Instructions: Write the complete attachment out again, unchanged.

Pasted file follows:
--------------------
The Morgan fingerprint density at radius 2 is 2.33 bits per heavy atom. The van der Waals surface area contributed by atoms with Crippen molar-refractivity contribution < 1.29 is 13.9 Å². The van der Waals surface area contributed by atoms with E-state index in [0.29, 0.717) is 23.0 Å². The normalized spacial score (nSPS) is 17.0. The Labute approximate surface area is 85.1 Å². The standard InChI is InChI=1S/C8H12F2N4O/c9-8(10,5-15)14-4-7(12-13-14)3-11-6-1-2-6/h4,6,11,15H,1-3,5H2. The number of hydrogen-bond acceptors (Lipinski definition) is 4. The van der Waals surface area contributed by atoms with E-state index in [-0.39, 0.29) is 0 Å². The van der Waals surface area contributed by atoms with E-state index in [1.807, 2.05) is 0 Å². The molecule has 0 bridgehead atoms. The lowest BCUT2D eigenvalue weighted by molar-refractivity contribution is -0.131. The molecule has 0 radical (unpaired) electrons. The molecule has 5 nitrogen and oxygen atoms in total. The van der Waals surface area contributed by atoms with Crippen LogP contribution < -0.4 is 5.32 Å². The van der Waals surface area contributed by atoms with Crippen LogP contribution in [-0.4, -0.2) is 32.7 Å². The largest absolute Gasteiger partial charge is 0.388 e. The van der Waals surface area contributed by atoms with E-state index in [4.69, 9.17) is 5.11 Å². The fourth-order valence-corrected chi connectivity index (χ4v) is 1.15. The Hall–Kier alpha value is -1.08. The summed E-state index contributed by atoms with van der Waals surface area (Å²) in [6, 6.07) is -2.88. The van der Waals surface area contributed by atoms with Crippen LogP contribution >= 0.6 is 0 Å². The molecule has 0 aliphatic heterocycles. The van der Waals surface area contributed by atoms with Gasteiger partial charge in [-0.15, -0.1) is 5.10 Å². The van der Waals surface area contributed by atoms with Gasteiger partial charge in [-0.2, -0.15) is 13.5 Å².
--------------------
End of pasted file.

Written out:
The Morgan fingerprint density at radius 2 is 2.33 bits per heavy atom. The van der Waals surface area contributed by atoms with Crippen molar-refractivity contribution < 1.29 is 13.9 Å². The van der Waals surface area contributed by atoms with E-state index in [0.29, 0.717) is 23.0 Å². The normalized spacial score (nSPS) is 17.0. The Labute approximate surface area is 85.1 Å². The standard InChI is InChI=1S/C8H12F2N4O/c9-8(10,5-15)14-4-7(12-13-14)3-11-6-1-2-6/h4,6,11,15H,1-3,5H2. The number of hydrogen-bond acceptors (Lipinski definition) is 4. The van der Waals surface area contributed by atoms with E-state index in [-0.39, 0.29) is 0 Å². The van der Waals surface area contributed by atoms with E-state index in [1.807, 2.05) is 0 Å². The molecule has 0 bridgehead atoms. The lowest BCUT2D eigenvalue weighted by molar-refractivity contribution is -0.131. The molecule has 0 radical (unpaired) electrons. The molecule has 5 nitrogen and oxygen atoms in total. The van der Waals surface area contributed by atoms with Crippen LogP contribution < -0.4 is 5.32 Å². The van der Waals surface area contributed by atoms with Crippen LogP contribution in [-0.4, -0.2) is 32.7 Å². The largest absolute Gasteiger partial charge is 0.388 e. The van der Waals surface area contributed by atoms with E-state index in [4.69, 9.17) is 5.11 Å². The fourth-order valence-corrected chi connectivity index (χ4v) is 1.15. The Hall–Kier alpha value is -1.08. The summed E-state index contributed by atoms with van der Waals surface area (Å²) in [6, 6.07) is -2.88. The van der Waals surface area contributed by atoms with Crippen LogP contribution >= 0.6 is 0 Å². The molecule has 0 aliphatic heterocycles. The van der Waals surface area contributed by atoms with Gasteiger partial charge in [-0.15, -0.1) is 5.10 Å². The van der Waals surface area contributed by atoms with Gasteiger partial charge in [-0.2, -0.15) is 13.5 Å².